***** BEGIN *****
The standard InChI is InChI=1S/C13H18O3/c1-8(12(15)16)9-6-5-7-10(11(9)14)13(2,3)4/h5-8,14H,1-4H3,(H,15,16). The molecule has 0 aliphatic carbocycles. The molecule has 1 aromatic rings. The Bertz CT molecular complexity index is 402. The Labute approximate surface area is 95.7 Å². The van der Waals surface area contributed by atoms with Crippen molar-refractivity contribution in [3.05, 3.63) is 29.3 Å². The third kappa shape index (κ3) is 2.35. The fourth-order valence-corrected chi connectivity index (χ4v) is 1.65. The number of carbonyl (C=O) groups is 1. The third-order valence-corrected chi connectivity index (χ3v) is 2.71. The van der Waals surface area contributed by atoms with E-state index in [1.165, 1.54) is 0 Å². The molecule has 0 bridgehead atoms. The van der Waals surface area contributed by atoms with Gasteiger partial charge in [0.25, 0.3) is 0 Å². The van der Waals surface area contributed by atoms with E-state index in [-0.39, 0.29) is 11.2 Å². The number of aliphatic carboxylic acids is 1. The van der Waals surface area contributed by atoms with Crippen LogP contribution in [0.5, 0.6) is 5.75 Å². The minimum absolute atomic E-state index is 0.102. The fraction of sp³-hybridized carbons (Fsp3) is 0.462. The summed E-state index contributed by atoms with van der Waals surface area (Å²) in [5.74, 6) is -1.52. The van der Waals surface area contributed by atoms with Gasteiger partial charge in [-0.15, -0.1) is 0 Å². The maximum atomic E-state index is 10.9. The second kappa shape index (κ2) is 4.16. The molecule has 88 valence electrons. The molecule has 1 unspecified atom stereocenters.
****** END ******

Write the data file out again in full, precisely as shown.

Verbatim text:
The standard InChI is InChI=1S/C13H18O3/c1-8(12(15)16)9-6-5-7-10(11(9)14)13(2,3)4/h5-8,14H,1-4H3,(H,15,16). The molecule has 0 aliphatic carbocycles. The molecule has 1 aromatic rings. The Bertz CT molecular complexity index is 402. The Labute approximate surface area is 95.7 Å². The van der Waals surface area contributed by atoms with Crippen molar-refractivity contribution in [3.05, 3.63) is 29.3 Å². The third kappa shape index (κ3) is 2.35. The fourth-order valence-corrected chi connectivity index (χ4v) is 1.65. The number of carbonyl (C=O) groups is 1. The third-order valence-corrected chi connectivity index (χ3v) is 2.71. The van der Waals surface area contributed by atoms with E-state index in [1.165, 1.54) is 0 Å². The molecule has 0 bridgehead atoms. The van der Waals surface area contributed by atoms with Gasteiger partial charge in [0.25, 0.3) is 0 Å². The van der Waals surface area contributed by atoms with E-state index in [-0.39, 0.29) is 11.2 Å². The number of aliphatic carboxylic acids is 1. The van der Waals surface area contributed by atoms with Crippen LogP contribution in [0.5, 0.6) is 5.75 Å². The minimum absolute atomic E-state index is 0.102. The fraction of sp³-hybridized carbons (Fsp3) is 0.462. The summed E-state index contributed by atoms with van der Waals surface area (Å²) in [5.74, 6) is -1.52. The van der Waals surface area contributed by atoms with Gasteiger partial charge in [-0.15, -0.1) is 0 Å². The maximum atomic E-state index is 10.9. The second kappa shape index (κ2) is 4.16. The molecule has 88 valence electrons. The molecule has 1 unspecified atom stereocenters.